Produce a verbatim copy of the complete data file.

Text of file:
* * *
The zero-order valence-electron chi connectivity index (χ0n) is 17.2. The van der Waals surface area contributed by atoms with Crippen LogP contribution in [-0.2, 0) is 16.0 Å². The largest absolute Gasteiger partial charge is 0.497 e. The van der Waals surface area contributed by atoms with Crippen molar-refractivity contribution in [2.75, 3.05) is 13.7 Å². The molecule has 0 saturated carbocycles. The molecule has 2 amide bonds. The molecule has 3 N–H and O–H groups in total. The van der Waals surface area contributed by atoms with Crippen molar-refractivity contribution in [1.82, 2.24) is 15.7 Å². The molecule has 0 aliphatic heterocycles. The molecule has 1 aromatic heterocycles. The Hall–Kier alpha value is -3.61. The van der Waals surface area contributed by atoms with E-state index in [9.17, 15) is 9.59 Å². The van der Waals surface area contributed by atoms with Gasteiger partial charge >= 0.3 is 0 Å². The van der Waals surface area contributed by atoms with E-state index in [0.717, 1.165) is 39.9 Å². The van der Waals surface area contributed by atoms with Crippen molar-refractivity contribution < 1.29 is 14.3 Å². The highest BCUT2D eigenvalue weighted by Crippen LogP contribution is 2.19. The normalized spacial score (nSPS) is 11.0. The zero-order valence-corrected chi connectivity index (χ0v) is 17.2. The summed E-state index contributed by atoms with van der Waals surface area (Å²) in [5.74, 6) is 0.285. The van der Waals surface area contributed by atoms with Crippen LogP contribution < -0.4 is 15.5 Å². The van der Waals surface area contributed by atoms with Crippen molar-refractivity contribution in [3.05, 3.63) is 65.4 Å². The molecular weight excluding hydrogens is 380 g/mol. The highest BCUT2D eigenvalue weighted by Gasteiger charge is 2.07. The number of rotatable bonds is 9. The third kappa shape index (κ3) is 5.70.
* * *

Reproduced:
The zero-order valence-electron chi connectivity index (χ0n) is 17.2. The van der Waals surface area contributed by atoms with Crippen LogP contribution in [-0.2, 0) is 16.0 Å². The largest absolute Gasteiger partial charge is 0.497 e. The van der Waals surface area contributed by atoms with Crippen molar-refractivity contribution in [2.75, 3.05) is 13.7 Å². The molecule has 0 saturated carbocycles. The molecule has 2 amide bonds. The molecule has 3 N–H and O–H groups in total. The van der Waals surface area contributed by atoms with Crippen molar-refractivity contribution in [1.82, 2.24) is 15.7 Å². The molecule has 0 aliphatic heterocycles. The molecule has 1 aromatic heterocycles. The Hall–Kier alpha value is -3.61. The van der Waals surface area contributed by atoms with E-state index in [9.17, 15) is 9.59 Å². The van der Waals surface area contributed by atoms with Gasteiger partial charge >= 0.3 is 0 Å². The van der Waals surface area contributed by atoms with E-state index in [0.717, 1.165) is 39.9 Å². The van der Waals surface area contributed by atoms with Crippen molar-refractivity contribution < 1.29 is 14.3 Å². The highest BCUT2D eigenvalue weighted by Crippen LogP contribution is 2.19. The normalized spacial score (nSPS) is 11.0. The zero-order valence-corrected chi connectivity index (χ0v) is 17.2. The summed E-state index contributed by atoms with van der Waals surface area (Å²) in [5.74, 6) is 0.285. The van der Waals surface area contributed by atoms with Crippen LogP contribution < -0.4 is 15.5 Å². The van der Waals surface area contributed by atoms with Crippen molar-refractivity contribution in [3.05, 3.63) is 65.4 Å². The molecular weight excluding hydrogens is 380 g/mol. The highest BCUT2D eigenvalue weighted by Gasteiger charge is 2.07. The number of rotatable bonds is 9. The third kappa shape index (κ3) is 5.70.